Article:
In the 6th century, 400 years after the collapse of northern Xiongnu power in Inner Asia, the Göktürks assumed leadership of the Turkic peoples. Formerly in the Xiongnu nomadic confederation, the Göktürks inherited their traditions and administrative experience. From 552 to 745, Göktürk leadership united the nomadic Turkic tribes into the Göktürk Empire on Mongolia and Cental Asia. The name derives from gok, "blue" or "celestial". Unlike its Xiongnu predecessor, the Göktürk Khanate had its temporary khans from the Ashina clan who were subordinate to a sovereign authority controlled by a council of tribal chiefs. The Khanate retained elements of its original shamanistic religion, Tengriism, although it received missionaries of Buddhist monks and practiced a syncretic religion. The Göktürks were the first Turkic people to write Old Turkic in a runic script, the Orkhon script. The Khanate was also the first state known as "Turk". It eventually collapsed due to a series of dynastic conflicts, but many states and peoples later used the name "Turk".

Turkic peoples and related groups migrated west from Turkestan and present-day Mongolia towards Eastern Europe, the Iranian plateau and Anatolia (modern Turkey) in many waves. The date of the initial expansion remains unknown. After many battles, they established their own state and later constructed the Ottoman Empire. The main migration occurred in medieval times, when they spread across most of Asia and into Europe and the Middle East.[68] They also took part in the military encounters of the Crusades.[93]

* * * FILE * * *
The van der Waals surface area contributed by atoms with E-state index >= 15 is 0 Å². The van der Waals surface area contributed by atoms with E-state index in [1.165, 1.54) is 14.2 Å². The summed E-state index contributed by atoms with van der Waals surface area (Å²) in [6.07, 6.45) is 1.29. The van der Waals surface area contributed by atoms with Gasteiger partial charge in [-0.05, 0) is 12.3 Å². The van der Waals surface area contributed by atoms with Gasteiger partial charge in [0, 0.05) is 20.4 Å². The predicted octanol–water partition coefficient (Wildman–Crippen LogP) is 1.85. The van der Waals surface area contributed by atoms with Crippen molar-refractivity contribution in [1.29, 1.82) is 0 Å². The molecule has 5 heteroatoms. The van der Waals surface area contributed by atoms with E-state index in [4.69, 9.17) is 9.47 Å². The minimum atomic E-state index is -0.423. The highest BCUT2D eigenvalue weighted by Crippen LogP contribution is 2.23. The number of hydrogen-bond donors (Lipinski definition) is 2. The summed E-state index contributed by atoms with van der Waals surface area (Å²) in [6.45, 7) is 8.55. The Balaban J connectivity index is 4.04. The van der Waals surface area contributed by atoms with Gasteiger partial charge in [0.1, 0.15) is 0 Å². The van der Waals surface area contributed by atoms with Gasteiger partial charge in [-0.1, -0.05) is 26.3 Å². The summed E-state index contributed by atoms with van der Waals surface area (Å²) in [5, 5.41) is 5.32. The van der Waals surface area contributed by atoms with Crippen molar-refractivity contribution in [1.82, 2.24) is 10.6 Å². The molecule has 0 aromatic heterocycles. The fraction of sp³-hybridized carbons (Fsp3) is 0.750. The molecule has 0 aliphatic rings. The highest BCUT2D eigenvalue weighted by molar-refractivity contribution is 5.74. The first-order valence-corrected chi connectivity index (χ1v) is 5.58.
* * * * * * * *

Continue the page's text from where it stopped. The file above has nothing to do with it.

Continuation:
Later Turkic peoples include the Karluks (mainly 8th century), Uyghurs, Kyrgyz, Oghuz (or Ğuz) Turks, and Turkmens. As these peoples founded states in the area between Mongolia and Transoxiana, they came into contact with Muslims, and most of them gradually adopted Islam. Small groups of Turkic people practice other religions, including Christians, Jews (Khazars), Buddhists, and Zoroastrians.

Other traditions see Togarmah (grandson of Japheth the son of Noah) as the ancestor of the Turkic peoples. For example, The FrenchBenedictine monk and scholar Calmet (1672–1757) places Togarmah in Scythia and Turcomania (in the Eurasian Steppes and Central Asia).[94] Also in his letters, King Joseph ben Aaron, the ruler of the Khazars in the mid-10th century, writes:

"You ask us also in your epistle: "Of what people, of what family, and of what tribe are you?" Know that we are descended from Noach's son Japhet, through his son Gomer through his son Togarmah. I have found in the genealogical books of my ancestors that Togarmah had ten sons. These are their names:[95]
the eldest was Ujur (Agiôr – Uyghurs),
the second Tauris (Tirôsz – Tauri),
the third Avar (Avôr – Pannonian Avars),
the fourth Uauz (Ugin – Oghuz),
the fifth Bizal (Bizel – Pecheneg),
the sixth Tarna,
the seventh Khazar (Khazar),
the eighth Janur (Zagur),
the ninth Bulgar (Balgôr – Bulgar),
the tenth Sawir (Szavvir/Szabir – Sabir)."

Jewish sources also list Togarmah as the father of the Turkic peoples: The medieval Jewish scholar: Joseph ben Gorion lists in his Josippon (c. 10th century) the ten sons of Togarma as follows:

  1. Kozar (the Khazars)